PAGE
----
Simplicity mowers are some of the best made machines out there. Regardless of how well they are built or maintained though, occasionally, Simplicity zero-turn mowers encounter problems. While you may never come across any problems with your Simplicity zero-turn mower, we have solutions to some of the most common issues.
Routine maintenance can prevent many issues, but occasionally you may experience engine problems, transmission troubles, uneven cuts, engine knocking, black exhaust, or extreme vibration to name a few. These issues could be caused by clogged filters, bad spark plugs, bent or broken blades or pulleys, or other possibilities. With the right knowledge, you can troubleshoot these problems.
Keep reading as we go over all these issues and more. We’ll help you troubleshoot all of these issues and give you practical advice on how to repair them.
Typical Simplicity Zero-Turn Mower Problems & Solutions
The following list explains the most common problems that may arise from continued, everyday use of your Simplicity mower. Being able to properly troubleshoot your problems will help you repair the mower and save some money. Then you can get out of the garage and back to mowing.
Problem #1: Engine Won’t Start
Everyone who has owned power equipment has surely experienced this issue a time or two in their lives. When your engine won’t start it can be a result of several possible issues. These can include bad or no fuel, a clogged filter, a dead battery, or fouled spark plugs just to name a few.
If the battery is working and turning the engine you should start by checking the fuel, and the fuel filter. Is the gas old, or is there water in the tank? If so you should clean it out and replace the old fuel with fresh.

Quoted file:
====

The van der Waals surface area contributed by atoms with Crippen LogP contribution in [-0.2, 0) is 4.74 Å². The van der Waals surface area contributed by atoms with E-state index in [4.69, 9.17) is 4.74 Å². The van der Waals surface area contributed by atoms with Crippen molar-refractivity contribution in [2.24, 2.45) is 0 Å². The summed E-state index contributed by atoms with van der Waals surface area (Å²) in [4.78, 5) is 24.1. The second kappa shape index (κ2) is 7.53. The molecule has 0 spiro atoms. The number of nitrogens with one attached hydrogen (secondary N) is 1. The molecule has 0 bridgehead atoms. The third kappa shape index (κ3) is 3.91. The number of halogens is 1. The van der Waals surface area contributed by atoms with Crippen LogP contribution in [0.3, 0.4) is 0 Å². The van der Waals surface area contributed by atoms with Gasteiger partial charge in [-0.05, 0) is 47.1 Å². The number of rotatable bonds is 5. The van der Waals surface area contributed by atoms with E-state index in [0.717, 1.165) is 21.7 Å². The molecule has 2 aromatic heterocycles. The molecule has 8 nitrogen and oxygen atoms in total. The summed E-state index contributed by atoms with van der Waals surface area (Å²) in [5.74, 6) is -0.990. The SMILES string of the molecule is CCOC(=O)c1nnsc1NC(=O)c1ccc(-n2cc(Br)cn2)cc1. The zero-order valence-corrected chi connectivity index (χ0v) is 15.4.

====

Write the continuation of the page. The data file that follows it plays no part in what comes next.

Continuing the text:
How long was the last time you replaced the fuel filter? If you can’t remember, it could be clogged which will prevent fuel from getting to the cylinder. While you’re checking filters, go ahead and look at the air filter, if it’s clogged, you may not be getting enough air to start the engine.
Next, check the spark plug and wire. Replace them both if you notice excessive wear, a dirty spark plug, cracked wires, or any corrosion on the contacts.
Be sure to check your oil. Some small engines will not start without proper oil levels. If you notice low oil, check for leaks, and look at the exhaust. Oil levels will go down over time, but if you’re going through a lot of oil you probably have a leak or it’s getting burned in the cylinders.
If the engine doesn’t turn, check the electrical system. Have the battery checked or charged, look for loose or corroded battery cables, or see if the starter needs to be fixed or repaired. Another possible problem is a bad solenoid. If you don’t hear any click or a series of clicks when you try to start your mower, chances are it’s the solenoid.